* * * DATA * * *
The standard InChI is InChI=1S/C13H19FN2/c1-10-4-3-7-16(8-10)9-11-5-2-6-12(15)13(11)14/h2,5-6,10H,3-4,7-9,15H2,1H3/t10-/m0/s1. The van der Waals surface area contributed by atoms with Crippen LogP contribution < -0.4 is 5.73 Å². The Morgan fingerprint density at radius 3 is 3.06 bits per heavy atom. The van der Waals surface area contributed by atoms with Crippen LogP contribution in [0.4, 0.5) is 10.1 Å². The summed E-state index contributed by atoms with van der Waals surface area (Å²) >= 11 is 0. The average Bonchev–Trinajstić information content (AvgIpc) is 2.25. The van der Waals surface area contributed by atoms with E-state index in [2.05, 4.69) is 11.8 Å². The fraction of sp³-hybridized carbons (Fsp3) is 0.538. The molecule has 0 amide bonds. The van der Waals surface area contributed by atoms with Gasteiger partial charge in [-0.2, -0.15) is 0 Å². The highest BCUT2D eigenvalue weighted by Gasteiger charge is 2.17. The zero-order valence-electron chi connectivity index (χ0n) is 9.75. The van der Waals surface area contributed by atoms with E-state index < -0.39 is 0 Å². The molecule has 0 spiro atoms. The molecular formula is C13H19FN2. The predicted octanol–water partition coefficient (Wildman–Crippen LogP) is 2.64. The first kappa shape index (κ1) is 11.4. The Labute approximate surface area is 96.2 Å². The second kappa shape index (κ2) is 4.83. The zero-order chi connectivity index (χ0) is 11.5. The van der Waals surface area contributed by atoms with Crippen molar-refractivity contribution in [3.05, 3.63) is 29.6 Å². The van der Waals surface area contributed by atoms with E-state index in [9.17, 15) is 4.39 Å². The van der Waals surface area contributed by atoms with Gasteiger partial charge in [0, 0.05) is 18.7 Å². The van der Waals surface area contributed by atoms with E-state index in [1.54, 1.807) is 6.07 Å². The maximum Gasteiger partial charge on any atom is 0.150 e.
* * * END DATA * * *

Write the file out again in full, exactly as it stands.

The standard InChI is InChI=1S/C13H19FN2/c1-10-4-3-7-16(8-10)9-11-5-2-6-12(15)13(11)14/h2,5-6,10H,3-4,7-9,15H2,1H3/t10-/m0/s1. The van der Waals surface area contributed by atoms with Crippen LogP contribution < -0.4 is 5.73 Å². The Morgan fingerprint density at radius 3 is 3.06 bits per heavy atom. The van der Waals surface area contributed by atoms with Crippen LogP contribution in [0.4, 0.5) is 10.1 Å². The summed E-state index contributed by atoms with van der Waals surface area (Å²) >= 11 is 0. The average Bonchev–Trinajstić information content (AvgIpc) is 2.25. The van der Waals surface area contributed by atoms with E-state index in [2.05, 4.69) is 11.8 Å². The fraction of sp³-hybridized carbons (Fsp3) is 0.538. The molecule has 0 amide bonds. The van der Waals surface area contributed by atoms with Gasteiger partial charge in [-0.2, -0.15) is 0 Å². The highest BCUT2D eigenvalue weighted by Gasteiger charge is 2.17. The zero-order valence-electron chi connectivity index (χ0n) is 9.75. The van der Waals surface area contributed by atoms with E-state index < -0.39 is 0 Å². The molecule has 0 spiro atoms. The molecular formula is C13H19FN2. The predicted octanol–water partition coefficient (Wildman–Crippen LogP) is 2.64. The first kappa shape index (κ1) is 11.4. The Labute approximate surface area is 96.2 Å². The second kappa shape index (κ2) is 4.83. The zero-order chi connectivity index (χ0) is 11.5. The van der Waals surface area contributed by atoms with Crippen molar-refractivity contribution in [3.05, 3.63) is 29.6 Å². The van der Waals surface area contributed by atoms with E-state index in [9.17, 15) is 4.39 Å². The van der Waals surface area contributed by atoms with Gasteiger partial charge in [0, 0.05) is 18.7 Å². The van der Waals surface area contributed by atoms with E-state index in [1.54, 1.807) is 6.07 Å². The maximum Gasteiger partial charge on any atom is 0.150 e.